Anti-plagiarism software, retention bonuses among Georgetown school department demands | News

GEORGETOWN — Retaining current and future staff was a recurring theme in the Georgetown County School District department’s budget requests on April 5.

Principals in the district made their demands at the March 22 school board meeting. The department’s demands affect staff both in and out of the classroom and include annual stipends for janitors with certain licenses and college degrees, and teachers who sponsor student council or join the district upon graduation. out of school.

District human resources director Doug Jenkins asked the board to consider a $1,500 bonus for teachers to be paid at the end of three years of service at one of the district’s rural schools, the first payments being planned in 2024-25.

“As you know, in our rural high-needs schools, which would be the Carvers Bay area, the Andrews area to include Sampit, there has traditionally been higher turnover,” Jenkins said.

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Jenkins further suggested a $1,000 signing bonus for student teachers in the district who accept a full-time position in the district, an idea he previously used by the Charleston County School District.

He also asked for a $1,500 stipend for teachers who sponsor their schools’ student council.

Superintendent Keith Price’s only request was for $80,000 for four elective high school teachers through the nonprofit organization Jobs for America’s Graduates. The three-year program, targeting students who don’t “plan on graduation on time or a four-year college future,” would fund all teacher expenses except $20,000 per year per teacher.

District Elementary Education Director Fedrick Cohens asked the board to consider adding the i-Ready diagnostic program for use in Grades 1 and 2. Cohens also asked the board to include the kindergarten through 2nd grade in the district’s math screening test, which he says is mandated by the state.

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David Hammel, the district’s director of secondary education and athletics, told the board that the district’s $110,000 contract for digital education software, used as a learning supplement, expires this year and asked for a renewal. The renewal is expected to cost between $102,000 and $130,000.

Hammel also asked the board to consider purchasing the paid versions of the TurnItIn anti-plagiarism program and the No Red Ink writing assistance program.

“Right now writing is done on the computer on a digital platform and student plagiarism has become more of an issue than when I was in school and you wrote your paper at home. hand,” Hammel said.

Special Services Director Michael Caviris’ presentation included a request for special education teachers — one each at Georgetown High, Sampit Elementary and Waccamaw Intermediate/Middle — with each position costing $51,385 per year plus benefits.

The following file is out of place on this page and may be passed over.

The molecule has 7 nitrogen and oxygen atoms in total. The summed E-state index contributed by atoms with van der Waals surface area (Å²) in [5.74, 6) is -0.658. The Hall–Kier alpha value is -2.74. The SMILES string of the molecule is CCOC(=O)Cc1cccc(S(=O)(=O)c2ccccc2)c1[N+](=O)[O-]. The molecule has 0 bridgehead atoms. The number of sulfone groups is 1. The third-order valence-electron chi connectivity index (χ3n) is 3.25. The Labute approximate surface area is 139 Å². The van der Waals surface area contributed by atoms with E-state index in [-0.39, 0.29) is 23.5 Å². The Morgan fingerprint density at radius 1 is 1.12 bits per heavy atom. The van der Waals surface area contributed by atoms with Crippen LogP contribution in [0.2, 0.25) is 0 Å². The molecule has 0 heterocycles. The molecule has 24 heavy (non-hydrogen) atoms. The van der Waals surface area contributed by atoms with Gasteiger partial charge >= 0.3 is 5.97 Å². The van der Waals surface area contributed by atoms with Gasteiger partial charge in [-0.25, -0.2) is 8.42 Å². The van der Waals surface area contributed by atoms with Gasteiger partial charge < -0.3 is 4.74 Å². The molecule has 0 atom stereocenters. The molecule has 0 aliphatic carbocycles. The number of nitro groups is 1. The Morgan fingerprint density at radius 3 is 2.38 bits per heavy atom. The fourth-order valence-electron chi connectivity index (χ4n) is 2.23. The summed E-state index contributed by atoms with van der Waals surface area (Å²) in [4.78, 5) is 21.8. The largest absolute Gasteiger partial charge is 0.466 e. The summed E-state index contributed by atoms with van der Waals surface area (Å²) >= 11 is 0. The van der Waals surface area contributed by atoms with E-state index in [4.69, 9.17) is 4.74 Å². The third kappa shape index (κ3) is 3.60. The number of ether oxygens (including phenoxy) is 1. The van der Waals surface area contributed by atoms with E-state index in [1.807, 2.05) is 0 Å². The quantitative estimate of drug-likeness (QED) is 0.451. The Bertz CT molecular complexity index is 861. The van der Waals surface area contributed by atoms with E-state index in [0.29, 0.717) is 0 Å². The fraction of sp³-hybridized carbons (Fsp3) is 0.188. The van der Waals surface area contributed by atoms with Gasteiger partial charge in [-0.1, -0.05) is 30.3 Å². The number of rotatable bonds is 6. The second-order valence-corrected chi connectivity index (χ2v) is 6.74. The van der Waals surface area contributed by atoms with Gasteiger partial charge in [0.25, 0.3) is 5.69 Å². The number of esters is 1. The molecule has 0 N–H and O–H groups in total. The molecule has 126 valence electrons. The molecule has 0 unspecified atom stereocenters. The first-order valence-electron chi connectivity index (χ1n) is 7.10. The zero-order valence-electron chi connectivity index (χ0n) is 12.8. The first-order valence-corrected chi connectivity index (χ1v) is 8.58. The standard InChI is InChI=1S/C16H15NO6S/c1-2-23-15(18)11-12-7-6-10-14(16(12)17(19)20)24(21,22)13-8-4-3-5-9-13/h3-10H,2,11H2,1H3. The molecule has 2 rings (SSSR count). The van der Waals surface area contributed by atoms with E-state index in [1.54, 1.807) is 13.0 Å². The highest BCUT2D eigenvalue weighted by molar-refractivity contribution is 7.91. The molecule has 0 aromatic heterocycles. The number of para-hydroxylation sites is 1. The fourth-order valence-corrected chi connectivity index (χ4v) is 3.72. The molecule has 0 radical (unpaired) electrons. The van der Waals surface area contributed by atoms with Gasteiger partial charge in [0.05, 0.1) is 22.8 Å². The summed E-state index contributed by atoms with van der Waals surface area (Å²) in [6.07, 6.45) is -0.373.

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“We’ve been creative this year serving our students and I think we’ve done a good job,” Caviris said. “But in order to make sure that we follow the changes that are happening in this area, we recommend, we ask, that we also review this position.

Caviris also requested an additional occupational therapist, at a cost of $63,512 plus benefits.

Genia Smith, who leads innovations and special programs for the district, has requested an instructional coach for the English to Other Languages ​​program in the district. To justify the latter position, worth $50,500 to $75,692 per year plus benefits, Smith noted that the district’s “multilingual” subgroup underperforms its peers due to teaching. and learning incomplete over the past two school years.

LaPariscena Singleton, director of career and technology education, asked the board to award annual stipends of $1,500 to counselors from student career and technology organizations, such as Future Business Leaders of America and SkillsUSA.

J. Tyronne Davis, assistant superintendent of operations and facilities, suggested allowances of $1,000 for maintenance workers with herbicide or pesticide licenses, $1,500 for certifications or licenses, such than welding or locksmithing, and $2,500 for those with an associate’s or bachelor’s degree.

The plan placed limits on the number of allowances that could be awarded for each level of education: three for herbicides and pesticides, 10 for certifications and five for college degrees. Davis said the district already employs at least one person with each of the certifications or degrees.

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